In the long run, what we need instead of such workers are smaller classes (which Falconer supports), more teachers and regular school board workers (which Falconer also supports) and locally-rooted and controlled school-community organizers. We recommend a very substantial increase in this form of staff hiring and in class-size reductions.

Rules and Regulations

As we argued earlier, what matters much more than externally imposed rules and regulations to create school safety is a school spirit of law and order that is the product of teachers, parents, students and the wider community working closely together everyday. In every school, however, there have to be some rules and regulations that offer some additional structure for school safety. These rule and regulations should be at a minimum, but they have to be there. We are not in a position to lay out what they should be because we think they should be worked out at the local school level. But we would very much like to hear from you on rules and regulations that genuinely work in your school and are not considered oppressive. We will incorporate your suggestions in a future draft as possible models to be followed.

Curriculum Equity and Inclusiveness

We have argued above that, in the context of on-going social class and racial struggles surrounding the TDSB, these two curriculum recommendations below hold very little weight in the actual practice of Board and provincial curriculum policy. If, however, these recommendations can be linked to real social class and racial struggles at the TDSB, then they may be able to be used progressively, so we include them in this section.

41. Curriculum reform should be implemented pursuant to the Equity Foundation Statement. There should be an action plan with specific time frames and accountabilities established.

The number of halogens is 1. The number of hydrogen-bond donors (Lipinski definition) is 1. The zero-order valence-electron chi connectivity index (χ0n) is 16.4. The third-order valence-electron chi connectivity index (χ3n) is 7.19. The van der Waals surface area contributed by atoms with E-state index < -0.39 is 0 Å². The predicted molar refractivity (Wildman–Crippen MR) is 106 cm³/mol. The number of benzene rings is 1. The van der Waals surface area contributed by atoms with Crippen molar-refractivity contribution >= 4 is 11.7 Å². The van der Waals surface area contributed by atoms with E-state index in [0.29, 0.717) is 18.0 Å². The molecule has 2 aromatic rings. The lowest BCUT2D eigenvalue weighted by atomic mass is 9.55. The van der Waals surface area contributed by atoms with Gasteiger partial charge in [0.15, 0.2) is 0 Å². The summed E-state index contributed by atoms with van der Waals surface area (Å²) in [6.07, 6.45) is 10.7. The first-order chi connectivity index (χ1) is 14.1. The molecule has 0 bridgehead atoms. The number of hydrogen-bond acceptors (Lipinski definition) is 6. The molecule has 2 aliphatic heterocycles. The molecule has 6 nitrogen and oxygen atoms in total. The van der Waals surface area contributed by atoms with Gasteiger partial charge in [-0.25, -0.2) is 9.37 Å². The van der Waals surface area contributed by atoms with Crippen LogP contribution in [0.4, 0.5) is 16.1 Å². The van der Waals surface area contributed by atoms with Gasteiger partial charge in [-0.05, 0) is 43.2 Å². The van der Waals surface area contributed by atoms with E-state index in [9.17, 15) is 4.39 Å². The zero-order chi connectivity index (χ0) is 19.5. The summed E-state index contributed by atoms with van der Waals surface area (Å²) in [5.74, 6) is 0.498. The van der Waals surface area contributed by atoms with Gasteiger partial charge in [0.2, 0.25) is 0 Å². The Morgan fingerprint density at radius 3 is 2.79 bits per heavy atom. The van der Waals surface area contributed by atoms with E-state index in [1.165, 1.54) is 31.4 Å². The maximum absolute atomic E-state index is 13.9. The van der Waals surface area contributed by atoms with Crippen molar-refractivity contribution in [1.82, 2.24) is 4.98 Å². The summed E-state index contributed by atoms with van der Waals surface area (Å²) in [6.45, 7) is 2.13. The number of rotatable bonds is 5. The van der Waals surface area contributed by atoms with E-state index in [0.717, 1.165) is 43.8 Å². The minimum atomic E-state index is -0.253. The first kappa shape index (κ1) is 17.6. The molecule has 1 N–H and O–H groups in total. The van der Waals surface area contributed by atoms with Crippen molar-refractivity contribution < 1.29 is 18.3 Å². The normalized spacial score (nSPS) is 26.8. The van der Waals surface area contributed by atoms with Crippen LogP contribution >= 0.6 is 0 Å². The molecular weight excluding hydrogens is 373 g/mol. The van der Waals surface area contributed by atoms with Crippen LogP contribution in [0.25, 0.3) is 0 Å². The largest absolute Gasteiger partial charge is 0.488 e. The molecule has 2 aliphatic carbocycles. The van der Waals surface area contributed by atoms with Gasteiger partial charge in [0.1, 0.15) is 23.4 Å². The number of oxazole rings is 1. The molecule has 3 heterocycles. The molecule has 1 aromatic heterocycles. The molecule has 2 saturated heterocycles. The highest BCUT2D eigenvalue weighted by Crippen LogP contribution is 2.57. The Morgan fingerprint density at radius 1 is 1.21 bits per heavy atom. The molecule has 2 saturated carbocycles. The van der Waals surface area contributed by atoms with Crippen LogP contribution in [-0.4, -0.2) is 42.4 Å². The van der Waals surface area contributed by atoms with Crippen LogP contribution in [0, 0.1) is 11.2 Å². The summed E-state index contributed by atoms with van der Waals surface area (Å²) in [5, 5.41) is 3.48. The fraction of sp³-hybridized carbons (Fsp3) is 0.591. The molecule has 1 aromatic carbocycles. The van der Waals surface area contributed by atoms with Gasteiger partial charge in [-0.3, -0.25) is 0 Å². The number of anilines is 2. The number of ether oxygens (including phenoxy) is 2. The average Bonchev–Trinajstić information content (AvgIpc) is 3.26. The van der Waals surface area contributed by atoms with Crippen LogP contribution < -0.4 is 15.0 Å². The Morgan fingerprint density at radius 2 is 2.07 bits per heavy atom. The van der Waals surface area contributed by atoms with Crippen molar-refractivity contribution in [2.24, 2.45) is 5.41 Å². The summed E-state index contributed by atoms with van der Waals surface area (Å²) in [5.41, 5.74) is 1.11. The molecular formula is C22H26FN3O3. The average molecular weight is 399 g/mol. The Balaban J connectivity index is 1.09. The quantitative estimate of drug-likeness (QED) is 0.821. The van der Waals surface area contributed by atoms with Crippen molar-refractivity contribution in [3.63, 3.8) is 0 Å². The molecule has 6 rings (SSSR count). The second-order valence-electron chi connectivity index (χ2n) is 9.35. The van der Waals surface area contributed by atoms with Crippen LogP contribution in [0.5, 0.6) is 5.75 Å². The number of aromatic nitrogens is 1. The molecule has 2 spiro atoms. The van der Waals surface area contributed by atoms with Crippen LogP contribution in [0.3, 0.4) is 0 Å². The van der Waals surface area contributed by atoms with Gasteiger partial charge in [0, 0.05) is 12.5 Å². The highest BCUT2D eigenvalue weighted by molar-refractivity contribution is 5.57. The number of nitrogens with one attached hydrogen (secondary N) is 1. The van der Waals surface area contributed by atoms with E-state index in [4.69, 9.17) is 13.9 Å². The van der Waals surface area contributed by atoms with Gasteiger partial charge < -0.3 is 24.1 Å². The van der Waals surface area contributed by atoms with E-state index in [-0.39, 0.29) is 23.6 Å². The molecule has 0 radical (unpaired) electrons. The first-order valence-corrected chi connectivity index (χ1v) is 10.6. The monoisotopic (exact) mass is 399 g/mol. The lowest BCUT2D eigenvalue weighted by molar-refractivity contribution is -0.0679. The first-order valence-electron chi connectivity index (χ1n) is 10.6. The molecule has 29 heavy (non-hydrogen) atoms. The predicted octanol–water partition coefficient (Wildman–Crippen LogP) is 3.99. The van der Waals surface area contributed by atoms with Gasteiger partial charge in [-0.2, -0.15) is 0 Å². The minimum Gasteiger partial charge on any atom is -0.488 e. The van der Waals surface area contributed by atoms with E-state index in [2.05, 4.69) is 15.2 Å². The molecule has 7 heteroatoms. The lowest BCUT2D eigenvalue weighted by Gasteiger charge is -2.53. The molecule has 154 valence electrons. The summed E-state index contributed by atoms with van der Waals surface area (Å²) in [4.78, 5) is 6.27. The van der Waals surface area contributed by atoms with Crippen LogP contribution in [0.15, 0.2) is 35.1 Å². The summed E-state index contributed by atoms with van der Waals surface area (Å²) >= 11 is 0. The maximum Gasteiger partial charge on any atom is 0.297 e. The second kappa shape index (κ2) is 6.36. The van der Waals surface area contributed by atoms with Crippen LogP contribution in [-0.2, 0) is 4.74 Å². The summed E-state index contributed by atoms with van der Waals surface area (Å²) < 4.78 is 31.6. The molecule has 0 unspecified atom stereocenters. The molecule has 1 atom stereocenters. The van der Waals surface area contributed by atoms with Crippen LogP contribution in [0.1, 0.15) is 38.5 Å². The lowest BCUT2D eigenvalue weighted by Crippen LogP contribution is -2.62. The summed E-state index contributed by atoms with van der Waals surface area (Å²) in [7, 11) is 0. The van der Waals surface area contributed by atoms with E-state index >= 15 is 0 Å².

45. TDSB should develop inclusive curriculum that will allow students to examine their own cultural and historical experiences and the experiences of living in their communities. Specifically, the TDSB should explore ways to incorporate African-centred perspectives and other forms of cultural knowledge in the education of youth.

Community and Teacher Input on Administrative Hiring

Recommendation #70 opens up discussion of much more teacher and community input into administrative hiring – not just for the Director and Associate Direction but also for local Principals and Vice Principals. As it stands, this “consultation” won’t mean much – there is no power attached to the community representatives in this process – but we leave it here in the hope that those reading this draft might want to suggest a much more democratic process for school board administrative hiring.

70. Community consultations around the qualifications, background and persectives of potential candidates for Director and Associate Director of the TDSB. [Communities will have no actual power in choosing these officials.]

Other Useful Recommendations

The following abbreviated recommendations from the Falconer Report should be supported.

32. Make it easy for teachers who want to transfer from “at risk communities” to do so.

39. Reaffirm TDSB initiatives with respect to diversity and equity in its recruitment practices. Furthermore the TDSB should establish specific targets and timeframes for employment equity. The Equity Foundation Statement should be implemented with respect to hiring and HR processes. This would include increasing the total numbers of internationally trained teachers.

40. Lower class sizes in LOI secondary schools to create more vacancies, and thereby, allow for movement of staff into these schools. This in turn will create vacancies across the system, which may ultimately be filled with new hires, who hopefully will enhance the cultural and racial diversity of TDSB teachers.